Surreal. That’s a pretty apt description of most Anderson Silva fights, for better or worse. Dodging Forrest Griffin’s strikes like he was in the Matrix, standing on the cage against Stephan Bonnar, front-kicking Vitor Belfort in the face? Surreal. Dancing around Thales Leites and shouting “where’s your jiu-jitsu now, playboy?” at Demian Maia? Surreal.
But those pale in comparison to what happened last night. What happened last night, when Silva lost for the first time in seventeen fights because he pushed the envelope too far, was the definition of surreal. For the sake of trying to comprehend what happened, let’s recapitulate for a moment. The first round saw Chris Weidman, the new middleweight kingpin of the UFC, take Silva down. Faced with the area in which he was most vulnerable, Silva deftly rolled with what ground and pound Weidman offered and defended any submission attempts before getting back to his feet. The rest of the round was spent taunting Weidman and stuffing any attempts at taking the fight to the ground. At the end of the round, Silva inexplicably hugged Weidman before returning to his corner.
When the second round began, Silva was in complete control, mocking Weidman’s attempts to hurt him. It was a performance unlike any other. But Silva strayed too far to the edge; caught with his chin up in the middle of a Weidman combination, he was felled by a left hook. His eyes rolled back; he was out before he hit the ground, where Weidman followed with a salvo of ground and pound that was merely a formality. Somehow, Silva had lost his title even more than Weidman had won it.
Looking at it like that, as a sequence of events, it seems like what happened last night can be condensed into something that resembles a traditional narrative. Anderson Silva was clowning when he shouldn’t have been and paid the price. He shouldn’t have done it in the first place, and that’s why he lost. I’m not so sure it’s that simple. What made Silva great wasn’t just his win streak, it was how he won. How he transcended the bounds of what we thought was possible in combat sports, how his greatest challenge wasn’t the person standing across from him but the shadows of the performances he had to live up to and surpass. Like Icarus, he flew a little too high, strove to be something that no one could be. It turns out that Anderson Silva is not some deity of violence descended from the heavens, that he is prone to the same physical limits and temptations of hubris and grandeur that plague us lesser mortals. But that willingness to push those boundaries, to tempt fate and escape its consequences again and again, is what made Anderson Silva the best fighter in the history of the sport.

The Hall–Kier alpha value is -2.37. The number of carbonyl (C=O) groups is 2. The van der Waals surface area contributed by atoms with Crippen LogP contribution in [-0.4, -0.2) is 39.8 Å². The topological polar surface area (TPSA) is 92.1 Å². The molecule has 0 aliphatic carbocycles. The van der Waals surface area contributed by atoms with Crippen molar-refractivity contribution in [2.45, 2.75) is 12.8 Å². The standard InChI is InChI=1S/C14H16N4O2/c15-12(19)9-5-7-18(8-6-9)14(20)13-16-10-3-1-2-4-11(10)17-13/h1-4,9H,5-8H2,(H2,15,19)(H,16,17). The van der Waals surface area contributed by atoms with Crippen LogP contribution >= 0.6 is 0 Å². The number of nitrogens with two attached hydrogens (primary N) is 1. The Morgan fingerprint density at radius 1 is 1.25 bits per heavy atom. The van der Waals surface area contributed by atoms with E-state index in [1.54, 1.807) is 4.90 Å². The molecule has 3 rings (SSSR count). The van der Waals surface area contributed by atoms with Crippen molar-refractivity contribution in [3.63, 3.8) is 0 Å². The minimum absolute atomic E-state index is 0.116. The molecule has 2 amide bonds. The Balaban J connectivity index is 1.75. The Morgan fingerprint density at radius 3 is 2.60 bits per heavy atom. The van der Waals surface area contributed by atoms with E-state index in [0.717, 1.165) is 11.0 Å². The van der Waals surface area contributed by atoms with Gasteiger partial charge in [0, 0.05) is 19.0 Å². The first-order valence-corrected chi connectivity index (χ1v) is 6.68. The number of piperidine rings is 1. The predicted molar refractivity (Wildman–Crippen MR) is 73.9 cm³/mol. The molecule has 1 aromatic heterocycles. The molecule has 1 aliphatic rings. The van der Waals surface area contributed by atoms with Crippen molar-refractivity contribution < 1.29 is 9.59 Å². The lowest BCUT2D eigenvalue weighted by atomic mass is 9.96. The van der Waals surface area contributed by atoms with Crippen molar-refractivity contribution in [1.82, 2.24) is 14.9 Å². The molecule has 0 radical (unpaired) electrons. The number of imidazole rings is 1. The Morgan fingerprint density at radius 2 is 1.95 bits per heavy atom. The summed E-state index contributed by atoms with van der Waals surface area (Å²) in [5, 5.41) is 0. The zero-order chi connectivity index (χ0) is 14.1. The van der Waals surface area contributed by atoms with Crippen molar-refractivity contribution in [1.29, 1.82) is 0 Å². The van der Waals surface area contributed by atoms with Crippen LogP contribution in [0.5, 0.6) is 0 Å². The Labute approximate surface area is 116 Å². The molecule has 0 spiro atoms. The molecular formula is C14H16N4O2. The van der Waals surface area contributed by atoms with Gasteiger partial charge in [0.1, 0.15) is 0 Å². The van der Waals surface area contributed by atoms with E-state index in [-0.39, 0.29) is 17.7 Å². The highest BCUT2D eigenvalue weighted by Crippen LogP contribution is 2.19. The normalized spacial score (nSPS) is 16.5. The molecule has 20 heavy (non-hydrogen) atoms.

As for Weidman, the man has earned his time in the sun. His home was destroyed in Hurricane Sandy, he endured shoulder surgery and went an entire year without fighting. He deserves the money, the $50,000 Knockout of the Night bonus, the fame and the accolades that come with dethroning a legend. Regardless of how much Silva’s approach to the fight impacted the result, Weidman capitalized on an opportunity that no else managed to. There’s something to be said for that. With that said, if there will be an immediate rematch, I wouldn’t favor him. But then again, I was wrong about him last night.
Oh, there were some other fights too. Frankie Edgar and Charles Oliviera put together an entertaining, technical scrap tht shared Fight of the Night honors with Swanson vs. Siver. While there were momentum shifts, Edgar won all three rounds and finally got back on the right side of the win-loss column. Tim Kennedy managed to control Roger Gracie in an uneventful decision win and Mark Muñoz made a triumphant return to the Octagon in thrashing Tim Boetsch over three rounds. And to begin the night, Cub Swanson came back from a first round deficit to knock out Dennis Siver in the third in a contender for fight of the year.
But the story of the night was Silva. It always is when he fights, when he clowns, when he wins. But that’s not how last night unfolded. Anderson Silva was dethroned. It’s funny; when pressed to ask who he wished to fight, Silva would often respond “my clone.” Silva didn’t fight his clone last night, but he still managed to beat himself. I suppose that’s inexorable when you compete against your past accomplishments; sooner or later, you can’t go any higher. Last night, Anderson Silva flew too close to the sun and we were still shocked that he fell. With Silva, the rules seemed like they never applied. When they finally did, that was more surreal than anything else.